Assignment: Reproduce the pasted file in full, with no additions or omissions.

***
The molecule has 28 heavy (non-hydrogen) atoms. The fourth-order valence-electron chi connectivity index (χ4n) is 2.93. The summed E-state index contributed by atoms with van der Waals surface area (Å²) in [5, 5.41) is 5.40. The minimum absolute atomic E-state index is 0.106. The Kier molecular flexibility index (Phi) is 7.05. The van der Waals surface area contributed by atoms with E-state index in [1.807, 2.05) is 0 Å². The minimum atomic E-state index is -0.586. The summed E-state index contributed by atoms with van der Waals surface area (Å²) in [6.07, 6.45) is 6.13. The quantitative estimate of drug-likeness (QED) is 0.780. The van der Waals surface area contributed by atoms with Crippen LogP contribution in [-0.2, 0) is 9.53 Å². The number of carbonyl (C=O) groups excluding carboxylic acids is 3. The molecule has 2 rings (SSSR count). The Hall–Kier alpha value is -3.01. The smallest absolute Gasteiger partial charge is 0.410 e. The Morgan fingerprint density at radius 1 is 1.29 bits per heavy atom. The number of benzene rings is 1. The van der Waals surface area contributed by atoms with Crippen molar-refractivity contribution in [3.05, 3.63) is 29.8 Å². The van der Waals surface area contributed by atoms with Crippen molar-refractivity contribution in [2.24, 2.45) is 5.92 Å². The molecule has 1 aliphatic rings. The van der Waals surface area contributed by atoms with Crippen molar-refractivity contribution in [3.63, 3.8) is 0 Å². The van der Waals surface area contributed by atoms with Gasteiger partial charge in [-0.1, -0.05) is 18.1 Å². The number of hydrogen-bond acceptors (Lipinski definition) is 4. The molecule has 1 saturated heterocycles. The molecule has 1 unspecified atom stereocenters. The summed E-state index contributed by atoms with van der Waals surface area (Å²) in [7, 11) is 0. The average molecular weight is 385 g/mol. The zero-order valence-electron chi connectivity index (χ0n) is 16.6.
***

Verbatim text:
The molecule has 28 heavy (non-hydrogen) atoms. The fourth-order valence-electron chi connectivity index (χ4n) is 2.93. The summed E-state index contributed by atoms with van der Waals surface area (Å²) in [5, 5.41) is 5.40. The minimum absolute atomic E-state index is 0.106. The Kier molecular flexibility index (Phi) is 7.05. The van der Waals surface area contributed by atoms with E-state index in [1.807, 2.05) is 0 Å². The minimum atomic E-state index is -0.586. The summed E-state index contributed by atoms with van der Waals surface area (Å²) in [6.07, 6.45) is 6.13. The quantitative estimate of drug-likeness (QED) is 0.780. The van der Waals surface area contributed by atoms with Crippen LogP contribution in [-0.2, 0) is 9.53 Å². The number of carbonyl (C=O) groups excluding carboxylic acids is 3. The molecule has 2 rings (SSSR count). The Hall–Kier alpha value is -3.01. The smallest absolute Gasteiger partial charge is 0.410 e. The Morgan fingerprint density at radius 1 is 1.29 bits per heavy atom. The number of benzene rings is 1. The van der Waals surface area contributed by atoms with Crippen molar-refractivity contribution in [3.05, 3.63) is 29.8 Å². The van der Waals surface area contributed by atoms with Crippen molar-refractivity contribution in [2.24, 2.45) is 5.92 Å². The molecule has 1 aliphatic rings. The van der Waals surface area contributed by atoms with Crippen molar-refractivity contribution in [3.63, 3.8) is 0 Å². The van der Waals surface area contributed by atoms with Gasteiger partial charge in [-0.1, -0.05) is 18.1 Å². The number of hydrogen-bond acceptors (Lipinski definition) is 4. The molecule has 1 saturated heterocycles. The molecule has 1 unspecified atom stereocenters. The summed E-state index contributed by atoms with van der Waals surface area (Å²) in [7, 11) is 0. The average molecular weight is 385 g/mol. The zero-order valence-electron chi connectivity index (χ0n) is 16.6.